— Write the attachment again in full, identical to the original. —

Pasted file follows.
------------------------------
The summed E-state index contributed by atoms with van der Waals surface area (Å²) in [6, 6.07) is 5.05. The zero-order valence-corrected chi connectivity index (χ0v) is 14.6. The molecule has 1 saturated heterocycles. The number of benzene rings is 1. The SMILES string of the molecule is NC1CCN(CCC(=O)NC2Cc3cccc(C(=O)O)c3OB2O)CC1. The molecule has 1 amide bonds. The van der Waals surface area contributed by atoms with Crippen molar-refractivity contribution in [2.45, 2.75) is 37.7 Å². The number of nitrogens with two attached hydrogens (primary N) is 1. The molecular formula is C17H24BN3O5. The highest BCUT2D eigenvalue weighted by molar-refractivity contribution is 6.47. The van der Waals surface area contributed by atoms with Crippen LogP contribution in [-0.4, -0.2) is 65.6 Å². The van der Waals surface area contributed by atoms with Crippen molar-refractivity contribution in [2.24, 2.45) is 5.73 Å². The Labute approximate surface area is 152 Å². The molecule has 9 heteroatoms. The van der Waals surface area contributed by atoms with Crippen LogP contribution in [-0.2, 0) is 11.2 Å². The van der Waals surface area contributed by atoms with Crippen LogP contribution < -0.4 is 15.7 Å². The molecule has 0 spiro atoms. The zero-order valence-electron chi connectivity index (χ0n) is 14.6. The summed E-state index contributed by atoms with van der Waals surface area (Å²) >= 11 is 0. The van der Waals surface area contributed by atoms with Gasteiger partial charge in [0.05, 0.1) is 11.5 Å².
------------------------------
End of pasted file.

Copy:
The summed E-state index contributed by atoms with van der Waals surface area (Å²) in [6, 6.07) is 5.05. The zero-order valence-corrected chi connectivity index (χ0v) is 14.6. The molecule has 1 saturated heterocycles. The number of benzene rings is 1. The SMILES string of the molecule is NC1CCN(CCC(=O)NC2Cc3cccc(C(=O)O)c3OB2O)CC1. The molecule has 1 amide bonds. The van der Waals surface area contributed by atoms with Crippen molar-refractivity contribution in [2.45, 2.75) is 37.7 Å². The number of nitrogens with two attached hydrogens (primary N) is 1. The molecular formula is C17H24BN3O5. The highest BCUT2D eigenvalue weighted by molar-refractivity contribution is 6.47. The van der Waals surface area contributed by atoms with Crippen LogP contribution in [-0.4, -0.2) is 65.6 Å². The van der Waals surface area contributed by atoms with Crippen molar-refractivity contribution in [2.24, 2.45) is 5.73 Å². The Labute approximate surface area is 152 Å². The molecule has 9 heteroatoms. The van der Waals surface area contributed by atoms with Crippen LogP contribution in [-0.2, 0) is 11.2 Å². The van der Waals surface area contributed by atoms with Crippen LogP contribution < -0.4 is 15.7 Å². The molecule has 0 spiro atoms. The zero-order valence-electron chi connectivity index (χ0n) is 14.6. The summed E-state index contributed by atoms with van der Waals surface area (Å²) >= 11 is 0. The van der Waals surface area contributed by atoms with Gasteiger partial charge in [0.05, 0.1) is 11.5 Å².